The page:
It is natural for people to strive to find a solution every time they encounter a problem. That is part of life both at household, community and corporate level.
For close to two years now, Malawi has been reeling under a perennial fuel crisis. The problem is due to scarcity of foreign exchange to enable importers, State-owned National Oil Company of Malawi (Nocma) and the private sector consortium Petroleum Importers Limited (PIL) pay suppliers.
In the course of the crisis, Ministry of Energy has in recent past led delegations to the Mozambican Indian Ocean ports of Nacala and Beira as well as to Zimbabwe, a land-locked country like Malawi, purportedly to find alternative sources of importing fuel.
During the recent trip to Zimbabwe, we learnt that the delegation comprising Ministry of Energy, Malawi Energy Regulatory Authority (Mera) and Nocma officials expressed interest to use Feruka pipeline in Zimbabwe via Mozambique to cut the on-road transit distance and haulage costs.
The distance to Feruka is about 600 kilometres (km).
Ministry of Energy Principal Secretary Alfonso Chikuni is on record as having said Malawi was eager to see the deal done to help broaden the importation scope.
Under Mera’s current fuel import mix, about 70 percent of the country’s total fuel imports are expected to come through the Mozambican ports. But in reality, about 82 percent of fuel imports are hauled through Dar es Salaam instead of the prescribed 30 percent with Beira, accounting for 17 percent against a 50 percent provision on paper and Nacala an insignificant one percent instead of 20 percent.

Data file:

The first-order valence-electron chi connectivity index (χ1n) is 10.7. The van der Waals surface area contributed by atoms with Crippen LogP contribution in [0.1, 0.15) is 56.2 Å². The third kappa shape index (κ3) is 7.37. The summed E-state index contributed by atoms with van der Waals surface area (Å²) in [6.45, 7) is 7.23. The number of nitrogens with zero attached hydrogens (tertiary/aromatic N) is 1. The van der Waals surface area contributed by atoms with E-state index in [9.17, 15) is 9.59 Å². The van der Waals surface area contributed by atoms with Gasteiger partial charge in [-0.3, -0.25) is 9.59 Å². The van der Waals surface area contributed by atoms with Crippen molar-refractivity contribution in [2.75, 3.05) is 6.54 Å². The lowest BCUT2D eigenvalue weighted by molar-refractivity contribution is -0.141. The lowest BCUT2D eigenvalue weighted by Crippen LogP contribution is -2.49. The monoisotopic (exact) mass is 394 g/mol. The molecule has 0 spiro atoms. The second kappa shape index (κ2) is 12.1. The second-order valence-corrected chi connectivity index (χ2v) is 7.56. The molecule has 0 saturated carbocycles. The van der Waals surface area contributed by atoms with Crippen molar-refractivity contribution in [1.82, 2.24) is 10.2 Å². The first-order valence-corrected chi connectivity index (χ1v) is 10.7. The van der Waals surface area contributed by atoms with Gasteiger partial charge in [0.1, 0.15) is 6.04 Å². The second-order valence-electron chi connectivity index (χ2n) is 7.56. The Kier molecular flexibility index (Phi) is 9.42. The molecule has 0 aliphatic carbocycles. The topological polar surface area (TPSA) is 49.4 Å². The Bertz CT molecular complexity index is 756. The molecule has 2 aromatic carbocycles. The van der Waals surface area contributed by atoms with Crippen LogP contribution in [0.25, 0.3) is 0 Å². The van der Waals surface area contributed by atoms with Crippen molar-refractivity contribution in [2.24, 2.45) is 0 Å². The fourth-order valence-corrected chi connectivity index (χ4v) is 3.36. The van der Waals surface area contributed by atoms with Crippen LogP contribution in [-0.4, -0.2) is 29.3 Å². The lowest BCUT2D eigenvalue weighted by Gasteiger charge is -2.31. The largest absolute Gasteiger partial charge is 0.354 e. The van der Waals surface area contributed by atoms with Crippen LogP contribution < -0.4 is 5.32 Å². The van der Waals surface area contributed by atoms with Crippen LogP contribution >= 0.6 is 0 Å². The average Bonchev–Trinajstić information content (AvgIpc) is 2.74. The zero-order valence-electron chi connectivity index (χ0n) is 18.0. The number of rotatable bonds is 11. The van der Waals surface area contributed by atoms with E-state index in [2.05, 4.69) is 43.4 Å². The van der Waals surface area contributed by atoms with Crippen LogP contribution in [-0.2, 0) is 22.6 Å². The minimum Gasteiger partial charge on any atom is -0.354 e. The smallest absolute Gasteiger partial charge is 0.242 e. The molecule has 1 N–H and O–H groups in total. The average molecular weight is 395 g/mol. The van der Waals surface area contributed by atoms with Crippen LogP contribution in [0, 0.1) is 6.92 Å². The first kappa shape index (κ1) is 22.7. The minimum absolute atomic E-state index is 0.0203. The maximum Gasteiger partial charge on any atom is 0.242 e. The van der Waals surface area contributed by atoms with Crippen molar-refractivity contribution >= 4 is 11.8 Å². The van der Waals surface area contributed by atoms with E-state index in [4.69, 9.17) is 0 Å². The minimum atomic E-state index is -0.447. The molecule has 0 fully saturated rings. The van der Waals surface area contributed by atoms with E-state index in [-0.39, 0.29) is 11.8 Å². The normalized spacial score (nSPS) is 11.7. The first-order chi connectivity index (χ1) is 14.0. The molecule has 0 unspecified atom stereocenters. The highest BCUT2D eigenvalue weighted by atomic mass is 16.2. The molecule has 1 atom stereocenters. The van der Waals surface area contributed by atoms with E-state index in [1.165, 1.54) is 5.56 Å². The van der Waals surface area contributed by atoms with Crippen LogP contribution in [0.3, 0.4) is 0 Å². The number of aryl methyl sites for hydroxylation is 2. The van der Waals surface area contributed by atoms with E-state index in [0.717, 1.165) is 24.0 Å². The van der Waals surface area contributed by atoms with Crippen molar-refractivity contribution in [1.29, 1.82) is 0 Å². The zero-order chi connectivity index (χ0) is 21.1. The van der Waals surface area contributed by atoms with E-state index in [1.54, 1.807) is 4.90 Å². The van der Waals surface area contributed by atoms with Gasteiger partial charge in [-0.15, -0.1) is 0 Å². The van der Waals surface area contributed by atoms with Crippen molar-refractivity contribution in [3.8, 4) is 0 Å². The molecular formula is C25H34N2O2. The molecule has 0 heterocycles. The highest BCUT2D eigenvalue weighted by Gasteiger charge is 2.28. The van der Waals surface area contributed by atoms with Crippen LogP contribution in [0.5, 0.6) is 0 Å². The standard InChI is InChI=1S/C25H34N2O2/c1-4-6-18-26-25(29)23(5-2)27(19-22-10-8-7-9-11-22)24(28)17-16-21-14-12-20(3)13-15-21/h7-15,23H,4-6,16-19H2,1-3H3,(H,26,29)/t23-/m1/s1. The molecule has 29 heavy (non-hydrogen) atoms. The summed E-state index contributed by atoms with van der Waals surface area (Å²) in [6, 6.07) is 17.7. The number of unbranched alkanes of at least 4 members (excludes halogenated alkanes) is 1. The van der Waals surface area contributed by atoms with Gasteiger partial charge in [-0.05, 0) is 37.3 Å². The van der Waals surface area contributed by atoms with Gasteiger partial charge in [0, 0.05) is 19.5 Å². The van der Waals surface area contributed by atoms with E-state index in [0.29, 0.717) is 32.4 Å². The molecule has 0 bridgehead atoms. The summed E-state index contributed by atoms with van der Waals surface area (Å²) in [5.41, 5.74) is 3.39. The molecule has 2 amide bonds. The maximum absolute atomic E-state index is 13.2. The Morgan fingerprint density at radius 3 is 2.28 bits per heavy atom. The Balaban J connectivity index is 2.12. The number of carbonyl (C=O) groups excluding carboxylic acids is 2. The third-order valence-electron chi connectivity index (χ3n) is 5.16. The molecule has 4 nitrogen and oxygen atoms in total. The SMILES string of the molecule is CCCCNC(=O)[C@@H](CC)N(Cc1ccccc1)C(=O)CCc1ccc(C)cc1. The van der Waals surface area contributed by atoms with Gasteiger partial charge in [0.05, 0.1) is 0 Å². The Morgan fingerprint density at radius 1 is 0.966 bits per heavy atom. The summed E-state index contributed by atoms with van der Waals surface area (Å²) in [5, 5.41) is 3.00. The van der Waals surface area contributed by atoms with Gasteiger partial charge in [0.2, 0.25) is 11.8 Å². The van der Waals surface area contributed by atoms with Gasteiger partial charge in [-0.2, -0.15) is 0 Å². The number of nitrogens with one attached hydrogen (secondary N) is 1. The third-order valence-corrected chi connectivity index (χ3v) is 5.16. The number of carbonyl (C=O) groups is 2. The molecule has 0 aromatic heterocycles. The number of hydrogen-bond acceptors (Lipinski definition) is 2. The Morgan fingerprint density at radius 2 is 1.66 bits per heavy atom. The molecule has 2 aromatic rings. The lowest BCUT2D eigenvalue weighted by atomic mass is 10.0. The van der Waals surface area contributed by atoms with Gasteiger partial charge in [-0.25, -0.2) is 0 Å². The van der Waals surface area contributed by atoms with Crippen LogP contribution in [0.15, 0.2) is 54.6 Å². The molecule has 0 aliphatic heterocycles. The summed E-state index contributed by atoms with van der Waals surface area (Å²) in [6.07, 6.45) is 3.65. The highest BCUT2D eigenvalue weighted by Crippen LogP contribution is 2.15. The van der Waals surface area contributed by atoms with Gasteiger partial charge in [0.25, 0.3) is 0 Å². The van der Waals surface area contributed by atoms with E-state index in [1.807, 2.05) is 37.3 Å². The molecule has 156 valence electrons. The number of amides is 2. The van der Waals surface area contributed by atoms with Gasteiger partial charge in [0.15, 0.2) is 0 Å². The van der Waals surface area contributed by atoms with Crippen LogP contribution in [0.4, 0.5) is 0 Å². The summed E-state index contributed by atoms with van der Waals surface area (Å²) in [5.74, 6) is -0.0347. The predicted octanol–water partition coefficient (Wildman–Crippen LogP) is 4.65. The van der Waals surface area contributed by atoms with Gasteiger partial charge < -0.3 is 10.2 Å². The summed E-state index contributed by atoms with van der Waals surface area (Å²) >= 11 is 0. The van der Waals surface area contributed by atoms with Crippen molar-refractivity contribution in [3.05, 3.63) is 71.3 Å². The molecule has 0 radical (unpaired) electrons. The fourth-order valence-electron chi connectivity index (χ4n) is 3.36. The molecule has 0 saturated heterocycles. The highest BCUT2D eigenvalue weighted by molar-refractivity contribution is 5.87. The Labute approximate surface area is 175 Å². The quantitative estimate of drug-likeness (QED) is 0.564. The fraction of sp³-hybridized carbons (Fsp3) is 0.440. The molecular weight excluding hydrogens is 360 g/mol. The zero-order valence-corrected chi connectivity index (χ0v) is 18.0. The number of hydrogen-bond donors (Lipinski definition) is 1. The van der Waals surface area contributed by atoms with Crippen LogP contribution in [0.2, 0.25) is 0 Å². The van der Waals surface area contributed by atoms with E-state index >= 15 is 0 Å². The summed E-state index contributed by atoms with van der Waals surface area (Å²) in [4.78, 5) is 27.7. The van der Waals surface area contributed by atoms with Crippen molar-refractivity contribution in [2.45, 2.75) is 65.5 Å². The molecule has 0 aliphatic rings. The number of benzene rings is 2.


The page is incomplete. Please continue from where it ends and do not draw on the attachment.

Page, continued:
The underutilisation of Mozambican sea ports could be attributed to factors such as the civil war that ended in early 1990s and damage to railway infrastructure connecting Malawi and Beira through Nsanje. Currently, rehabilitation of the 72km Bangula-Marka railway line is underway, but it will be a long way to have it reach Limbe in Blantyre.
Prior to the Zimbabwe sojourn, the Malawi Government delegation also visited Mozambique and “demanded” that suppliers increase fuel imports through Beira.
Well, it is good to seek solutions and find alternatives, but it is also a waste of scarce resources for public officers to be doing the same thing over and over again. If records are anything to go by, none of the proposals being hyped now are new. I recall similar ‘voyages of discovery’ in 2016 to explore use of the Zimbabwe oil pipeline following escalating violence between government troops and armed militias in Mozambique that time. Mera at the time indicated that an assessment was underway on the Zimbabwe route to tap from the pipeline. Thereafter, the issue died until this time around.
For the record, the now perennial fuel scarcities haunting the country are not necessarily due to supply problems or ‘indeed’ the source, whether pipeline, Beira, Nacala or Dar es Salaam. The problems are due to shortage of foreign exchange to pay for the commodities. The forex situation has worsened because Malawi can only generate about $1 billion (about K1.2 trillion) annually from exports against an import bill of $3 billion (about K3.5 trillion).
To resolve the problem, there is need to generate more forex. This can be done by producing and exporting more, something that needs to be encouraged. Without increased and quality production, the market assessment tours will continue but not yield anything. Without forex, even if the fuel is sourced from as close as Tete in Mozambique or Chipata in Zambia, it won’t land in Malawi.
American businessperson and author Anthony J. D’Angelo once said: “Do not reinvent the wheel, just realign it.” At all cost, avoid reinventing the wheel, it will tantamount to a waste of time.